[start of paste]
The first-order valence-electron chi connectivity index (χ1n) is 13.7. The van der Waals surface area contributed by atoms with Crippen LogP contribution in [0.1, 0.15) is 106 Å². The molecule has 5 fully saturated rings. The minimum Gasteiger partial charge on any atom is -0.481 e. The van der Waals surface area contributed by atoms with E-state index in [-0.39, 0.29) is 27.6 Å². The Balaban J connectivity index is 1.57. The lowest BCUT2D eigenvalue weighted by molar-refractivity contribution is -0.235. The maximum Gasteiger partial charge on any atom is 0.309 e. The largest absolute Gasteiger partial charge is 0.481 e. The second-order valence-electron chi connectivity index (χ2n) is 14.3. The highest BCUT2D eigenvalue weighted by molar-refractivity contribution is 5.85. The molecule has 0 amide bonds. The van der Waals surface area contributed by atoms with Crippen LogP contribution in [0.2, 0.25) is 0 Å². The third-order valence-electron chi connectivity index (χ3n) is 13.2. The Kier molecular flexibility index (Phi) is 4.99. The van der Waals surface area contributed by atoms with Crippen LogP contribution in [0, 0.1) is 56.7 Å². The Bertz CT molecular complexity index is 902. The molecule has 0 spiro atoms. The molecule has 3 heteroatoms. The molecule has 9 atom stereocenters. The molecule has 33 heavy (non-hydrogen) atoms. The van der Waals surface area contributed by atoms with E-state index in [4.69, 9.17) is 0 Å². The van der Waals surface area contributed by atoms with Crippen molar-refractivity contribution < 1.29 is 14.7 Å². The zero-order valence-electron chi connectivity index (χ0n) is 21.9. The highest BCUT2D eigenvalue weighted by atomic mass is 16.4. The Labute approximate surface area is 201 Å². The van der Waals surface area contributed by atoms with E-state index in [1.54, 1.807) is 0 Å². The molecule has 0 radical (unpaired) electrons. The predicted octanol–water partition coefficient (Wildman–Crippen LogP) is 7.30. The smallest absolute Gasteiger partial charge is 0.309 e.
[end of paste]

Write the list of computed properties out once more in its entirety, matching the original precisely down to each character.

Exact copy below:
The first-order valence-electron chi connectivity index (χ1n) is 13.7. The van der Waals surface area contributed by atoms with Crippen LogP contribution in [0.1, 0.15) is 106 Å². The molecule has 5 fully saturated rings. The minimum Gasteiger partial charge on any atom is -0.481 e. The van der Waals surface area contributed by atoms with E-state index in [-0.39, 0.29) is 27.6 Å². The Balaban J connectivity index is 1.57. The lowest BCUT2D eigenvalue weighted by molar-refractivity contribution is -0.235. The maximum Gasteiger partial charge on any atom is 0.309 e. The largest absolute Gasteiger partial charge is 0.481 e. The second-order valence-electron chi connectivity index (χ2n) is 14.3. The highest BCUT2D eigenvalue weighted by molar-refractivity contribution is 5.85. The molecule has 0 amide bonds. The van der Waals surface area contributed by atoms with Crippen LogP contribution in [0.2, 0.25) is 0 Å². The third-order valence-electron chi connectivity index (χ3n) is 13.2. The Kier molecular flexibility index (Phi) is 4.99. The van der Waals surface area contributed by atoms with Crippen LogP contribution in [0, 0.1) is 56.7 Å². The Bertz CT molecular complexity index is 902. The molecule has 0 spiro atoms. The molecule has 3 heteroatoms. The molecule has 9 atom stereocenters. The molecule has 33 heavy (non-hydrogen) atoms. The van der Waals surface area contributed by atoms with E-state index in [4.69, 9.17) is 0 Å². The van der Waals surface area contributed by atoms with Crippen molar-refractivity contribution < 1.29 is 14.7 Å². The zero-order valence-electron chi connectivity index (χ0n) is 21.9. The highest BCUT2D eigenvalue weighted by atomic mass is 16.4. The Labute approximate surface area is 201 Å². The van der Waals surface area contributed by atoms with E-state index in [1.54, 1.807) is 0 Å². The molecule has 0 radical (unpaired) electrons. The predicted octanol–water partition coefficient (Wildman–Crippen LogP) is 7.30. The smallest absolute Gasteiger partial charge is 0.309 e.